Frankly I don't feel sorry for Regional Finance over all the people who cash those checks with no intentions of ever paying back the loans. Regional Finance is asking for it. But if I live long enough I will pay them back. Not because I'm worried about my credit rating but just because I'm in the habit of paying my debts. Unlike the Mayor of Greensboro, I paid my child support even though it did mean going without new cars and overpriced Downtown condos.

This morning at 9:00 AM I found myself in Guilford County Small Claims Court, Courtroom 210 of the Guilford County Courthouse. My mind was made up not to fight the judgement as I do owe the money but the matter of that $25 discrepancy still bugged me.

I chatted with several people in the courtroom before the magistrate arrived. With lines so long court always starts late these days. Several cases were called, dismissed, continued, judged and otherwise concluded before the magistrate called the representative from Regional Finance to come to the front of the courtroom. The first several cases Regional Finance brought to the court were no shows, meaning the defendants didn't appear in court and went quickly always in the favor of Regional Finance. The $25 fee did come up but the magistrate didn't question it.

But the looks on the faces of several of the people in the room who were there on behalf of other finance companies told me exactly what I needed to know.

I'll admit, I was a wreck. Having run out of my mood stabilizer on Friday and unable to get it refilled before going to court this morning I was on the ragged edge. Try as I might, I spoke too loud, sometimes out of turn and if I didn't seem confused to the people in that courtroom then I did better than I thought I was doing for I feared that at any second I was going to fall apart just as I've done so many times before. My hands were shaking, my feet, my legs, they were shaking too, not because I was scared but because I was so damned angry at what I had just witnessed take place in a North Carolina courtroom. I wanted to tear people limb from limb and feared I was very close to doing so.

But somehow, I stayed just below that line. I successfully argued how the $25 after the fact fee was unfair and suggested that it might even be illegal but admitted I couldn't be sure. I put the plaintiff on the spot. I never tried for a moment to get out of paying back the loan, court costs, late charges, etc, etc, etc... but while I really didn't give a shit about that $25 for myself I told the magistrate that I believed it was unfair to all the other people who had cashed those checks in the mail to have been forced to pay $25 more than the amount of the check when it wasn't disclosed to us until after it was too late and the money was most likely already spent.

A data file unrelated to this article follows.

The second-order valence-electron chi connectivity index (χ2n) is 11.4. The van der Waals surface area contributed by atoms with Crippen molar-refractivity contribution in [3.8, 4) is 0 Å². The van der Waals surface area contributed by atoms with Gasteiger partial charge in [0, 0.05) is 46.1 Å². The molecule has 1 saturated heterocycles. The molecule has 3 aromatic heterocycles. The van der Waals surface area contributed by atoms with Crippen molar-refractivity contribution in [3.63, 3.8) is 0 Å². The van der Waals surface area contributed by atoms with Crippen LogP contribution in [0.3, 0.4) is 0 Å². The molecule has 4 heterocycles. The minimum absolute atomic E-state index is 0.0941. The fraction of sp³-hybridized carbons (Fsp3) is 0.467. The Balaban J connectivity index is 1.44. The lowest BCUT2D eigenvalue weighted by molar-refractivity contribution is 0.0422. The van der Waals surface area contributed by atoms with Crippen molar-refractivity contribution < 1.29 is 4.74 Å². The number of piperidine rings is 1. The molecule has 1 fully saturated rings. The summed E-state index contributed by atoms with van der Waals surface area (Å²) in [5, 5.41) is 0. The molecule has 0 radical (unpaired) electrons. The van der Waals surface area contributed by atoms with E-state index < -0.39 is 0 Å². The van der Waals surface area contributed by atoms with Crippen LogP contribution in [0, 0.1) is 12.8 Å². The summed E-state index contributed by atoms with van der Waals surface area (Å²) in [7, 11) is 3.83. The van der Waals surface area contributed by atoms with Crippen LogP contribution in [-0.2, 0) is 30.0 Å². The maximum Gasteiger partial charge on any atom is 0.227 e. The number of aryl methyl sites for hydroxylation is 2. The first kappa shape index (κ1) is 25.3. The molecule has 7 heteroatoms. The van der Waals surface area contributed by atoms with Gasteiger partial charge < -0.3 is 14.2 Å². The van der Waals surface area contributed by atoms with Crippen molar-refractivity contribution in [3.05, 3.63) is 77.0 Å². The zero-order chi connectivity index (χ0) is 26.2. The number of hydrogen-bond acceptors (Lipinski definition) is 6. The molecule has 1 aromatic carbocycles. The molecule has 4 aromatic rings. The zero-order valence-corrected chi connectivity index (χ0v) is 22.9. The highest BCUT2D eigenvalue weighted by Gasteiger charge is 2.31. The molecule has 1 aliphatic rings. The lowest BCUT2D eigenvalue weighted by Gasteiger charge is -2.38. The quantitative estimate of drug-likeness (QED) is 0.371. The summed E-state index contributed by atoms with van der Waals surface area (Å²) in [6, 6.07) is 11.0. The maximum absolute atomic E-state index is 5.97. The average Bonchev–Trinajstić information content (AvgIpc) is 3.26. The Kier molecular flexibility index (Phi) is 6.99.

In the end the magistrate agreed with me that the $25 charge after the fact was unfair. He removed it from my bill and said he would remove it from the bills of all the others Regional Finance brought to his court. It was a small victory with potentially big consequences.

You see, while I can't give you legal advice I think this is what is commonly called a precedent. And if I'm right, everyone who has ever paid that $25 fee to Regional Finance-- even those of you who paid off your loans and never went to court are due a $25 refund plus interest and possibly late fees from Regional Finance. This could be thousands of people, perhaps tens of thousands all over the Southeastern United States. The case should be Regional Finance vs. William Jones, November 26, 2012, Guilford County, North Carolina, Small Claims Court.

Of course, not being a lawyer I guess it's possible that decisions made in small claims courts aren't considered precedents but before I paid that $25 fee I'd look into it.

But things didn't end there. As I walked out of the court room a woman I'd never met before this morning handed me some cash. I quickly thanked her, walked into the hall outside the courtroom, set down on the floor and cried for the next half hour in the midst of another nervous breakdown. I had figured out from chatting and listening before court began that she too worked for a finance company and that she had 3 children at home. I counted the money, $40. No one has ever just handed me money out of the blue before and $40... I decided I should give it back to her.

I went back into the courtroom and found a seat all the way at the back. A few minutes later the magistrate called her. To my surprise, she was the one who was in trouble. She was a partner in a locally owned mortgage company that is currently going out of business. She has 3 children, is loosing her business and just handed me $40, I thought, I have to give her this money back.

The magistrate ruled against her but did reduce some of the charges as being unwarranted. I tried to give her the money back but she just wouldn't take it. But I knew I couldn't keep it. I asked her name and told her mine, shook hands and slowly walked away.

From the courthouse I went to pick up my mood stabilizer. While I was there a young man and his father were there to pick up a prescription but Guilford County Mental Health only takes cash or checks and all his father had was a credit card. Despite his protests I gave his son the $3 he needed to pay for his prescription and told the man to give the $3 to someone who needs it. Then I picked up my own prescription, took my first dose since Friday and sat down to wait for it to start working.

Then I drove to Regional Finance, walked in and paid them the same $40 the angel gave me saying, "A woman gave me $40 as I walked out of the courtroom. I fear it might be a long time before I have money again so here goes."

Seems their boss had already returned from court, told them about what happened and left... angry.

I've got $3 in my wallet and it feels like a Million.